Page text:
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Greensboro Aquatic Center Drawing Big Events

Greensboro Aquatic Center
Jeff Tiberii

This weekend the Greensboro Aquatic Center hosts the first prominent event in its brief history. The facility is serving hundreds of local people each day while trying to also gain attention on the national swimming stage.

With water splashing in no particular direction, a coach’s voice echoes off the windows and young swimmers wearing yellow caps touch the wall and reverse course. About three dozen children are in the water for afternoon practice at the new Greensboro Aquatic Center. The facility has three pools, a diving well and even classroom space. The aquatic center is adjacent to the Greensboro Coliseum. It opened back in August and Manager Susan Braman says it serves more than 700 people each day.

Susan Braman: "It’s been a whirlwind, but I think that we’ve exceeded expectations in opening on time and staying under budget and having the systems in place that have been pretty flawless."
The 19 million dollar price tag was paid for largely by voter approved bonds. The aquatic center has open swim, daily team practices, and is partnering with the Guilford County schools to try to teach every second grader to swim. Club Coach John Bruenning says all of the different programs are what set the aquatic center apart.

John Bruenning: "This facility is very forward thinking. A lot of times people will wait until there is a need for it, and they’re going one step ahead. So it is more proactive than reactive. It’s a very forward thinking thing and I think in the long run it’s going to pay off for the city."

Braman, the facility manager, says one of her biggest challenges has been striking a middle ground between local needs and the national spotlight.

Braman: "I think we have a nice balance actually, of the local events that are helping our community with our high schools and the teams we support. And those that are going to bring such a nice influx of money to the community for the restaurants and the hotel people."
There are already 49 events scheduled at the aquatic center, with virtually every weekend through next September booked. The meets range from high school competitions to a nine-state sectional meet in March with 900 swimmers; to a diving championship in August featuring performers, fresh off the 2012 London Olympics. This week the first significant event for the facility begins with the US Olympic Trials in Synchronized Swimming.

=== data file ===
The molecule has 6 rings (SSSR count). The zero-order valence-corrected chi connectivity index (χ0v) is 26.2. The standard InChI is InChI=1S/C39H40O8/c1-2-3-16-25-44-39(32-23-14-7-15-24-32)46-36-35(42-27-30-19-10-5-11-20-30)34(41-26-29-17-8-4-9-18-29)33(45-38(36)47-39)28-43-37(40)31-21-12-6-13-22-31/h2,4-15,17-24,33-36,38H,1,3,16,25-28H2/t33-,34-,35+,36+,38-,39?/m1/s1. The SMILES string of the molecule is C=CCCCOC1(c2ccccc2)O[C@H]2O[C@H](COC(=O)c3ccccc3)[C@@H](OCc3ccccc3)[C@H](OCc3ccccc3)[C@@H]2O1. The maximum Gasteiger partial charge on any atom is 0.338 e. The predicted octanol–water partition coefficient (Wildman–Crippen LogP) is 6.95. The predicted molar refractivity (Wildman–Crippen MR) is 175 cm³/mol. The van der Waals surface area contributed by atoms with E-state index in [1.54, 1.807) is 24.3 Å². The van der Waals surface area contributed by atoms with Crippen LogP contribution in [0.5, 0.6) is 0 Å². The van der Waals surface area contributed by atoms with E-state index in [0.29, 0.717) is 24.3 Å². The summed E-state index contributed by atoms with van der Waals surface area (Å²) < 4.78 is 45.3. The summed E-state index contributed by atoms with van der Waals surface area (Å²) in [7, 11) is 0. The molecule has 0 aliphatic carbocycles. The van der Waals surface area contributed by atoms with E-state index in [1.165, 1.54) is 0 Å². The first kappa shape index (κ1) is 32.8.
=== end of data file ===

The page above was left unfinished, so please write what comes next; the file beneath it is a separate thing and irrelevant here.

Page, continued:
Henri Fourrier: "It’s a real small event. There is like 40 athletes that will be vying for 10- to 12 spots on that team. So it’s going to be small, but we see it as very prestigious."
Henri Fourrier is President of the Greensboro Convention and Visitors Bureau. He says headline events well help build the image of the venue, and competitions bringing thousands of visitors to the region will generate an economic spark.

Fourrier: "We’re hoping to get a whole new audience exposed to our community and spend their dollars, visiting throughout downtown, up and down high point rd and all of the great things Greensboro has to offer."
According to Fourrier, larger meets could have a regional impact of several million dollars. Braman estimates the center will make 20 to 25 thousand dollars from the synchronized swimming event. This year she expects the facility to turn a profit because there won’t be many maitenance costs and they’ve booked so many events. She says in future years the center will have a deficit of about 400 thousand dollars uh year. Braman says that shortfall would be significantly less than other swimming facilities in the region. She says the Greensboro aquatic center benefits from sharing some maintenance and administrative staff with the coliseum.

Braymin: "We feel like we’ve saved several hundred thousand in salaries. We have three permanent full-time employees, with the other 50-75 are what we would call roster, part-time employees."
Looking ahead Braman says she continues to apply for marquee national events. Earlier this week the Aquatic Center was awarded the ACC Conference Championships in three upcoming years. In the meantime the venue is ready to host its first national event. Music, choreography, costumes and smiles will be on display as the US Olympic Synchronized Swimming Trials get underway.

Jeff Tiberii covers politics for WUNC. Before that, he served as the station's Greensboro Bureau Chief.
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